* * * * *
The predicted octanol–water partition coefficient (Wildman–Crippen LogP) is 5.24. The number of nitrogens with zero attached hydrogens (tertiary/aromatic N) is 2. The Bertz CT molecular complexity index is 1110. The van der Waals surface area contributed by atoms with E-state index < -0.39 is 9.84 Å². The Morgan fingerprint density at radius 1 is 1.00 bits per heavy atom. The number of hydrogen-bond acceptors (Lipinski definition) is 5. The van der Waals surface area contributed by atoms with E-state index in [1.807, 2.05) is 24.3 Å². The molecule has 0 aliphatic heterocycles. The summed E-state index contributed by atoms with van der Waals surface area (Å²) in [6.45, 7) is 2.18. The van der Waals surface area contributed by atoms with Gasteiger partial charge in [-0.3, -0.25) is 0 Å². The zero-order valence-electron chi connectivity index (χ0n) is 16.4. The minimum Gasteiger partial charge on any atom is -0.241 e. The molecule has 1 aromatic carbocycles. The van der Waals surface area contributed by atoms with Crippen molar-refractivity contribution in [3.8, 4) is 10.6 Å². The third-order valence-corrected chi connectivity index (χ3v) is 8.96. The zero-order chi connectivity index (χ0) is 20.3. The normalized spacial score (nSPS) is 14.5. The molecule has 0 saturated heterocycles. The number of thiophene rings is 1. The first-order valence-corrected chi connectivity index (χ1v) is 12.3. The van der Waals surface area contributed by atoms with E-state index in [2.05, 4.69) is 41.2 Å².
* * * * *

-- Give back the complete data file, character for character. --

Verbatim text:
The predicted octanol–water partition coefficient (Wildman–Crippen LogP) is 5.24. The number of nitrogens with zero attached hydrogens (tertiary/aromatic N) is 2. The Bertz CT molecular complexity index is 1110. The van der Waals surface area contributed by atoms with E-state index < -0.39 is 9.84 Å². The Morgan fingerprint density at radius 1 is 1.00 bits per heavy atom. The number of hydrogen-bond acceptors (Lipinski definition) is 5. The van der Waals surface area contributed by atoms with E-state index in [1.807, 2.05) is 24.3 Å². The molecule has 0 aliphatic heterocycles. The summed E-state index contributed by atoms with van der Waals surface area (Å²) in [6.45, 7) is 2.18. The van der Waals surface area contributed by atoms with Gasteiger partial charge in [-0.3, -0.25) is 0 Å². The zero-order valence-electron chi connectivity index (χ0n) is 16.4. The minimum Gasteiger partial charge on any atom is -0.241 e. The molecule has 1 aromatic carbocycles. The van der Waals surface area contributed by atoms with Crippen molar-refractivity contribution in [3.8, 4) is 10.6 Å². The third-order valence-corrected chi connectivity index (χ3v) is 8.96. The zero-order chi connectivity index (χ0) is 20.3. The normalized spacial score (nSPS) is 14.5. The molecule has 0 saturated heterocycles. The number of thiophene rings is 1. The first-order valence-corrected chi connectivity index (χ1v) is 12.3. The van der Waals surface area contributed by atoms with E-state index in [2.05, 4.69) is 41.2 Å².